Finally, it is the “revenge of the nerds”. They are problem solvers, and do not care about society (hence the libertarians) and even about capitalism (making money is a by-product and if an objective, far from being the only one). I read a great New Yorker article where George Packer explains that these nerds hate the friction created by negotiation and compromises politics and society necessarily induce. So they avoid it as long as they can. And do more when they feel limited by the government but are quite neutral about it. They are selfish. But i doubt “changing the world to make it a better place” is totally convincing at the same time. It is more selfish than generous. These people are mild versions of Asperger and are obsessed by solving their problems. If it solves others’, good, not critical. (Of course SV is 7 million people and is a diverse region, I am focusing on what is visible). I was saying to the journalist when we prepared the talk, that I see more indifference than real strategy, I see some lobbying in SF or Washington, but rather limited compared to general lobbying in the USA.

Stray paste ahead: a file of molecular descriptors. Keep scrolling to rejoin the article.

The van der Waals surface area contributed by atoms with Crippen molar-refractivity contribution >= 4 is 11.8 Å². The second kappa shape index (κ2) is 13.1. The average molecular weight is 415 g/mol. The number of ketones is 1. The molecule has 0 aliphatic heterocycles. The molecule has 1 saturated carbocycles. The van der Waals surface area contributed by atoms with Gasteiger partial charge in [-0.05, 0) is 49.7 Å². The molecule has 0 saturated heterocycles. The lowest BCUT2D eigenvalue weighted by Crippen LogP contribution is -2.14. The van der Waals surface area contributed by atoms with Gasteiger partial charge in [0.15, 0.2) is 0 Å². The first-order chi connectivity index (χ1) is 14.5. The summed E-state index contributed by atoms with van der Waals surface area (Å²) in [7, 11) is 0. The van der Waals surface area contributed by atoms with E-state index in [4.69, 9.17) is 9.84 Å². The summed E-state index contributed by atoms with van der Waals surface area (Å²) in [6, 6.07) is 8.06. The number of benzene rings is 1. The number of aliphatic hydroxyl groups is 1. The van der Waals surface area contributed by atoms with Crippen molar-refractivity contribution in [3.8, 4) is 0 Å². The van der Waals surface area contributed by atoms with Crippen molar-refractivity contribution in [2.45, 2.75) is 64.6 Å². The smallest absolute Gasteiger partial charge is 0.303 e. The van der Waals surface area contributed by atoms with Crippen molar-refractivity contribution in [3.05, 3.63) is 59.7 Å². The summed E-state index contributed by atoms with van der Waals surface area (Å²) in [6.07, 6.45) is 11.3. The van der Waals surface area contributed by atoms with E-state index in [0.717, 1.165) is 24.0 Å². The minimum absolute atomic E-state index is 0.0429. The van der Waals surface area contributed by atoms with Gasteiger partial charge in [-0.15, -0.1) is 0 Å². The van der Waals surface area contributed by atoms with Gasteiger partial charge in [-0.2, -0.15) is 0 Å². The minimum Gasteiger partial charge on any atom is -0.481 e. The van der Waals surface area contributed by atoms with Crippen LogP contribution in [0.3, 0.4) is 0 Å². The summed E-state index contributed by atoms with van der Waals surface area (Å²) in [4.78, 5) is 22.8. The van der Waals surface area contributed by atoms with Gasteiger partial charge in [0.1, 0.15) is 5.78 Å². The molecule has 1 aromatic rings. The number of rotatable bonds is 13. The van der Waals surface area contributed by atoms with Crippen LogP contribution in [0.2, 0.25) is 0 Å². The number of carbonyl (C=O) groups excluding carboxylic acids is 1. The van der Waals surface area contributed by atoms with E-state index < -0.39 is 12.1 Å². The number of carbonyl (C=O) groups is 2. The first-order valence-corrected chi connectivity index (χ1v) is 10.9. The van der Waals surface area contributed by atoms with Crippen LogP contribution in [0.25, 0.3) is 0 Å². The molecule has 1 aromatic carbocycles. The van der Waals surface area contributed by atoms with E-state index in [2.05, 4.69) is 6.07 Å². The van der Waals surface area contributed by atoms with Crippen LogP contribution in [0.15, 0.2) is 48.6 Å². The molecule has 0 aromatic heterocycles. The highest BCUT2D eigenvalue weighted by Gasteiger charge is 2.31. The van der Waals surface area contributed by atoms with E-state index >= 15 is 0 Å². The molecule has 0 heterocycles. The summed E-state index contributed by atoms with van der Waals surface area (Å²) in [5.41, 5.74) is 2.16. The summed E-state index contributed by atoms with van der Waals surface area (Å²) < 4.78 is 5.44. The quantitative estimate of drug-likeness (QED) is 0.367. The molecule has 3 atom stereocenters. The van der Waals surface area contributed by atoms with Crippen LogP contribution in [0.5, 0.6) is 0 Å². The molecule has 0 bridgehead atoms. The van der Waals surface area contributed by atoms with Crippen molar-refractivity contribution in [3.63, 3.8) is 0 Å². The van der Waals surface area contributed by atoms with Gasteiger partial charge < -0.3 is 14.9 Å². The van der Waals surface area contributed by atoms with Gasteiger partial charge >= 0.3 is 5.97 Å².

Another way to summarize is: is there a particular ideology of capitalism in Silicon Valley? I would say that rather than a strategy, there has been a practice that was put in place over decades, by iteration, by trial and error. Ultimately, Silicon Valley is the meeting of ideas (entrepreneurs, and academics sometimes) and money (investors). But unlike the rest of the world where investors are bankers who lend money, in SV they are often former entrepreneurs who “give” money (in the sense that they take the risk of not finding it back), in fact they take shares in the company (often around 50%). They literally invented venture capital, which has found its final form in the 80’s. In addition, the “stock options” decried in Europe are recognized in the SV as a motivation. Secretaries at Apple or Microsoft did sometimes become millionaires, something unthinkable at home in Europe. I have also said, there is an optimism that encourages risk-taking. Moreover, there is no real risk because the skill allows you to find a new job quickly. The risk lies in the possible error in the choice of the project and nobody is ever ruined normally, except one’s health. And as the model works, it is enriched in new areas beyond which the electronics is the root, through the electric car (Tesla Motors), aeronautics (SpaceX) and even the food 2.0 movement (for synthetic food). And the last frontier, aging, death, trans-humanism … which seems to me personally crazy, but …